"21 Query Letters That Sold" By Mridu Khullar Relph

Writing more-than-decent query letters is the very first step one has to take in order to make it big in the field of freelance journalism. Most writers are turned down by publications not because they are not good writers, but because their ideas fail to impress the editors. Although I have had some publishing success with Indian as well as international publications, I haven’t been able to break into what I like to call the “A-list” (publications that pay above a dollar per word) primarily because I didn’t have the patience to list out super-awesome story ideas and craft eye-popping query letters (which is why I mostly deal with copywriting projects, with a few magazine articles and a couple of regular columns here and there). 

So when Mridu Khullar Relph offered a review copy of her brand new e-book, “21 Query Letters That Sold” I just couldn’t say no. I didn’t take up the book just for a sake of adding a review to my blog, but because I needed it for MYSELF. I wanted to learn what makes for an irresistible query letter and as I went through her examples, I realized what I was doing wrong. Some of my story ideas were not timely, other’s didn’t have solid research to back them up. Editors probability sift through hundreds of query letters from new and established freelancers every single day – so how do you make yours stand out? Several articles, such as this one right here on this blog, will tell you how to write a winning query letter but very few resources will show you how it is done. Mridu’s book is of the latter kind. With 21 fabulous sample query letters, each accompanied by a back story, analysis, and a link to the published story,  this book is indeed a must-read for anyone who aspires to become a successful freelance journalist.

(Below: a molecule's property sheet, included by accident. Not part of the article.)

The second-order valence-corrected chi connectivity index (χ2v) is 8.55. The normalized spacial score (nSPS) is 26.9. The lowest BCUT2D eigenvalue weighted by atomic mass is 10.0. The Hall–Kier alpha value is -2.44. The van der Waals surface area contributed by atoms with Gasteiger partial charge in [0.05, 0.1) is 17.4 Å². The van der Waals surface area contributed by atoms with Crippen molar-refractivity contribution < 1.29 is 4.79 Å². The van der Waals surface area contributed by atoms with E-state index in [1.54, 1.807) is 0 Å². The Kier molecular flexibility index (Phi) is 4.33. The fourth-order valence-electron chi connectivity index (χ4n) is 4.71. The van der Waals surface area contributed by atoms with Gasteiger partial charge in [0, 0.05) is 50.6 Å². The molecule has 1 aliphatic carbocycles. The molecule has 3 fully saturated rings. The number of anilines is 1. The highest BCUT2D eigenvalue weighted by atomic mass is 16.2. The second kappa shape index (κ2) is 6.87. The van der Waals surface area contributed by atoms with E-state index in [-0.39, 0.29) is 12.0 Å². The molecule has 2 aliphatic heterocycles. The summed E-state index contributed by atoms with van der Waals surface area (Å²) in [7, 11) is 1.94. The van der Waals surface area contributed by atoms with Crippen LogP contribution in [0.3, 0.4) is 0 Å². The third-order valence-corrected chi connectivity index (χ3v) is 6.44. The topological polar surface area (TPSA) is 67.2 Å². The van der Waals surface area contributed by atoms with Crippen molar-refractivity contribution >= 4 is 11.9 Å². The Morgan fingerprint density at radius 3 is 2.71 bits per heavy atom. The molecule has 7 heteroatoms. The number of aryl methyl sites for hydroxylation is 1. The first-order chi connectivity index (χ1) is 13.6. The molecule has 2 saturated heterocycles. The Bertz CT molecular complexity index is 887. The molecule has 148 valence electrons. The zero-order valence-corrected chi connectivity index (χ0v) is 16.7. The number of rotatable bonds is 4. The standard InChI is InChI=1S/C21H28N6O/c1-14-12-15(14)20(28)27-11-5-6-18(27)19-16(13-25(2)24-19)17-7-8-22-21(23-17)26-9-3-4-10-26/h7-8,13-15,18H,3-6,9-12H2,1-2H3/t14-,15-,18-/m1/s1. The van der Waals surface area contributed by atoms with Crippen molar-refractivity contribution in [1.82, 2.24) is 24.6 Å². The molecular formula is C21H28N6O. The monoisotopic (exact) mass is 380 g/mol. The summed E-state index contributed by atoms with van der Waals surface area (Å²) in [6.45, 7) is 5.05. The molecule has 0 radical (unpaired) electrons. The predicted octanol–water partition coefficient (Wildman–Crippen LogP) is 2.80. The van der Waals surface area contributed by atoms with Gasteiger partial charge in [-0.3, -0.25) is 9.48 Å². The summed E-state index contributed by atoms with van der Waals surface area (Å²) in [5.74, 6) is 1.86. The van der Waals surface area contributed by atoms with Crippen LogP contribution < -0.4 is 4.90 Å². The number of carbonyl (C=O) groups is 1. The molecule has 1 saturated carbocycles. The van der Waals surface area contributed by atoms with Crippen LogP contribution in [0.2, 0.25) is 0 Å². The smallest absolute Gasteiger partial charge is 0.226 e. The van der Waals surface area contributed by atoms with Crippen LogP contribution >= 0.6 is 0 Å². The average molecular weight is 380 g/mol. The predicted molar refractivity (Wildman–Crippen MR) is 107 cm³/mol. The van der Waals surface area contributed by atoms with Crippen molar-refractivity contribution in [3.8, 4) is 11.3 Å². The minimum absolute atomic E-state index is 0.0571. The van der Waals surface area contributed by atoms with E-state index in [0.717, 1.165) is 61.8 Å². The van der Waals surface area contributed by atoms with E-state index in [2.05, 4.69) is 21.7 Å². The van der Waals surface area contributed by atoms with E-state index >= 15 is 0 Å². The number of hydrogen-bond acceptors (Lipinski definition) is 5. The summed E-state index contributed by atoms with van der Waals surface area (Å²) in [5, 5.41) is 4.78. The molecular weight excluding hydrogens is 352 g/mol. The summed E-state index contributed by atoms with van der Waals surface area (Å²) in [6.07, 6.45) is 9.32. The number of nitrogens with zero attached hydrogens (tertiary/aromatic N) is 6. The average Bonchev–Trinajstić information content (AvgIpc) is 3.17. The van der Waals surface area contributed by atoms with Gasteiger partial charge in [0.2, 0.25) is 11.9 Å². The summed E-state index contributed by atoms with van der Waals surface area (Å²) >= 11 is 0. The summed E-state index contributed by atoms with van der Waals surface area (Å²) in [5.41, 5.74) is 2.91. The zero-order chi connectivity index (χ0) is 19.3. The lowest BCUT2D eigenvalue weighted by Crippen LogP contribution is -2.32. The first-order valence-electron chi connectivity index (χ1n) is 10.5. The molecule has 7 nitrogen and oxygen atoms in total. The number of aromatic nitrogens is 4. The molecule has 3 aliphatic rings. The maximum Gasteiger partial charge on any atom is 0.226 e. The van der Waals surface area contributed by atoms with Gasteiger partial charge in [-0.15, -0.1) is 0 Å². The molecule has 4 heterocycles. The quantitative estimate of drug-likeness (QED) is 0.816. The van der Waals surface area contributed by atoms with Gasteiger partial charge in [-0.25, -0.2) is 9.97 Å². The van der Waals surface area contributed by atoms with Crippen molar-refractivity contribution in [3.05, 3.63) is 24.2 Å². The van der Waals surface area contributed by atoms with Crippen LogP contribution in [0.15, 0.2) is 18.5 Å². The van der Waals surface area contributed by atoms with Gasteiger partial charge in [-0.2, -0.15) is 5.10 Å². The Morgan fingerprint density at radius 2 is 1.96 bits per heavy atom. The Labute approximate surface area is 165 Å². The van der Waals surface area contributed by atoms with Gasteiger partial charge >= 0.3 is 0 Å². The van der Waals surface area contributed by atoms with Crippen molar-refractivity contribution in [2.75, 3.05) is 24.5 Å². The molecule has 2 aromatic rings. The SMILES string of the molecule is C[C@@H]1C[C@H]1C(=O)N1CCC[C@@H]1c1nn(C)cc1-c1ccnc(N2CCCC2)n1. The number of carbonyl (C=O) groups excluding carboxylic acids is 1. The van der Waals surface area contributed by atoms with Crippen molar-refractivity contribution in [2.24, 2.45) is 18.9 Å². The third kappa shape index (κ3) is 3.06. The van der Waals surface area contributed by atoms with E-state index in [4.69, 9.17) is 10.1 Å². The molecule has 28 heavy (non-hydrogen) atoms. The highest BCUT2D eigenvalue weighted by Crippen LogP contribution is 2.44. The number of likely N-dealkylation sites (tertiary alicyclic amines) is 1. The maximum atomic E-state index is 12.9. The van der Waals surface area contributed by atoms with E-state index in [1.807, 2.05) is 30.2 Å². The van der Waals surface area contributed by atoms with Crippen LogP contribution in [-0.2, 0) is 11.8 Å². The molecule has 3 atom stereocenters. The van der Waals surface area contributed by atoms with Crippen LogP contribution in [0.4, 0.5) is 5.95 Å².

You will be delighted to know that this fabulous e-book is up for grabs - for free! "21 Query Letters That Sold" includes queries that sold to publications like The New York Times, Time, Girl's Life, etc. with detailed explanation of the background of each pitch, the author's relationship with the editor, and how she bagged the assignment. Writers will find the book immensely useful because it lays out bare the process of pitching and makes it seem doable.

The e-book is downloadable on subscription to Mridu's weekly newsletter: (http://www.mridukhullar.com/journal/ebook-queries/)

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